What I had for lunch yesterday

January 5, 2020 • 12:45 pm

One of the local free newspapers recently had an article on “Chicago’s Best Tamales.” (If you don’t know what tamales are, read here.) In fact, I was reading it in my office yesterday morning at about 11:30 a.m., and realized that I hadn’t had a tamale in a very long time. Without further thought, I got up from my desk and went down to my car, which had been parked for several days outside my building. And I pointed my 20-year-old Honda north, towards Pilsen—one of the several Hispanic (mostly Mexican) areas of Chicago.

I was headed towards one of the recommended joints, the restaurant La Casa del Pueblo, for I knew exactly where it was. (It’s right next door to the best Mexican supermarket in Chicago that happens to have the same name.)

Like all the Mexican places I frequent—sadly, not that frequently—it’s homey and friendly. And cheap. The tamales are $1.25 apiece, and, though smaller than most, are quite tasty.

I had five: two chicken, a pork, a pork with jalapeño, and one with frijoles. Along with a complementary basket of chips with salsa and a big glass of horchata de arroz, my meal came to about nine bucks. I was full.

An opened tamale with pork and jalapeño:

After all that spice, I craved a nice cool dessert. And fortunately, right across the street is one of the best palaterias in Chicago, purveying a huge variety of ice cream, tropical-fruit milkshakes, and—my goal—paletas. These are Mexican popsicles, but infinitely better than American popsicles, for paletas are made with milk, sweet spices, and fresh fruit. (Some, like mango or pineapple with chile, are also made with hot spices.) They are delicious, filling, and not something you can get in non-Hispanic places.

Here’s the paleteria: La Michoacana Premium (paletas were invented in the state of Michoacán). This is a fancy paleta place.

Inside they must have had about fifty varieties of paletas. This is only about a third of the selection. And because they’re filling, it’s frustrating to choose just one. I actually bought two ($2 each). The strawberry ones to the left, for instance, have big slices of strawberry in the cream. What a conundrum!

I had two that I hadn’t tried before: prune (with a big fat prune at the bottom)

This one got a bit beat up as I wrestled it out of its cellophane wrapper.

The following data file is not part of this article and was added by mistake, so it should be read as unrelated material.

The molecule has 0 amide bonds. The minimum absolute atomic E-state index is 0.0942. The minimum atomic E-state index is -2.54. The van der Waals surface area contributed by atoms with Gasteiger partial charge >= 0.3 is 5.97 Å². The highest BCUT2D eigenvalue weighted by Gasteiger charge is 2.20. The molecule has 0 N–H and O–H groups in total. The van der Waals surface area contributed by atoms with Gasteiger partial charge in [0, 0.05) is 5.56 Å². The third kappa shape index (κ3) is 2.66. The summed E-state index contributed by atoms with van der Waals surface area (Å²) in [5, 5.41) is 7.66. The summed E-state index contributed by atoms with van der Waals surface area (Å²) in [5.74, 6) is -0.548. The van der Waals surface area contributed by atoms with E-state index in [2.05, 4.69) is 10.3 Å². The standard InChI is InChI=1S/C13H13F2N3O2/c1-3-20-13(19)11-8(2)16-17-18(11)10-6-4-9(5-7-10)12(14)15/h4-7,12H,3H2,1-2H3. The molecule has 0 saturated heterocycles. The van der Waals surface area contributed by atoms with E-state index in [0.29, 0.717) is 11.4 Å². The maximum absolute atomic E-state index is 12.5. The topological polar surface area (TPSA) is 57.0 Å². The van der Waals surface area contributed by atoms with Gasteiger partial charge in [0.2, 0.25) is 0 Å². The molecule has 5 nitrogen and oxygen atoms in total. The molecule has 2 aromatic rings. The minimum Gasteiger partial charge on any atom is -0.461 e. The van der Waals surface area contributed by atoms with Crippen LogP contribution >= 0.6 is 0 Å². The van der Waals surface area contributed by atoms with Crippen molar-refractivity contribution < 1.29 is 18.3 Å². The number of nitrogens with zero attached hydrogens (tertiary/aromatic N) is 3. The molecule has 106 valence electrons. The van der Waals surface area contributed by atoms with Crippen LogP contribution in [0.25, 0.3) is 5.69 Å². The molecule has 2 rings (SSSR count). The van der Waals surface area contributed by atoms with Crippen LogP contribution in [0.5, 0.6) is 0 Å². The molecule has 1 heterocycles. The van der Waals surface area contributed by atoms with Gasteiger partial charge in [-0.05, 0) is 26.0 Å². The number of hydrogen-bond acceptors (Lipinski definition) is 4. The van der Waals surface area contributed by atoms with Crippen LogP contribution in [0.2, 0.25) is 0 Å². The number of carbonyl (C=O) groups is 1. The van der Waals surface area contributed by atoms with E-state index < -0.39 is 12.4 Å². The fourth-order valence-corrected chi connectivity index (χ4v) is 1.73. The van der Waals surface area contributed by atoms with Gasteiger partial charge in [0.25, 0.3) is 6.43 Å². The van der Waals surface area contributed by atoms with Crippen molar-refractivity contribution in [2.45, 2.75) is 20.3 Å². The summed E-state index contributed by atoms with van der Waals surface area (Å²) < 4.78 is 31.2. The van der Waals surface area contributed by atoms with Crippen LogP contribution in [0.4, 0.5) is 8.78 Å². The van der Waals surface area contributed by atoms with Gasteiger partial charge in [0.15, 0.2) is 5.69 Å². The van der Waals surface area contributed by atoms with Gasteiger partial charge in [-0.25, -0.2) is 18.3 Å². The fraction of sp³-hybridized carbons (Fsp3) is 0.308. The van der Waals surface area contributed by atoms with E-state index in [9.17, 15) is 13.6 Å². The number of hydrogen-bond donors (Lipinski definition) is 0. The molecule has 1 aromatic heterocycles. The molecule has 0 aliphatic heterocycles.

And rice pudding, with cinnamon and cardamom. Both were superb.

After that I was really full, and went home to take a nap.

Here’s a video of the restaurant:

18 thoughts on “What I had for lunch yesterday

  1. In the UK we’ve managed to appropriate many other culinary cultures, but so far I’ve never come across anywhere that sells paletas. They look very tasty, and there could well be a niche in the market for some foodie entrepreneur.

    Knowing my compatriots, however, we’d probably end up with Raspberry Ripple, Neapolitan and Cornish Cream Vanilla.

  2. I keep telling myself I’m going to make tamales some day, and then I don’t and grab a can of Hormel tamales.

  3. A mighty fine lunch and dessert. Around here, tamales are always smothered in salsa rojo of some sort. The tamales you had look moist and have more filling than what I’m used to. I eat more Mexican cuisine than any other. I love spicy food, why I also eat a lot of Thai and Indian. Making Vietnamese fresh rolls tonight for the playoffs.

  4. Wherever we have lived (at least inside the US), my wife has made sure that she cultivated a relationship with a “tamale lady”. We always have fresh tamales, always pork, usually carnitas, in the fridge. Steam them for 10 minutes, add some cheese and salsa, and there you go.
    It helps that my wife speaks good Spanish, and knows the right questions to ask to find the very best.
    Neither of us have ever tried to make our own tamales. Some things are better left to experts.

      1. I think I was a bit ambiguous. A “Tamale Lady” is usually a Mexican woman of middle age or older, who makes fabulous tamales at home, then brings them to you fresh every week or so at your office or home.
        If you live in the US, there is probably such a person near you, providing very high quality products at a very low price.

        I sort of assumed that people would know this, but as we know, ambiguity is the devil’s volleyball.

  5. To be a stickler, the singular of “tamales” is “tamal,” although “tamale” seems to be accepted in English.

    Never been a fan, myself. Now tacos al pastor, on the other hand…la comida de los dioses.

Leave a Reply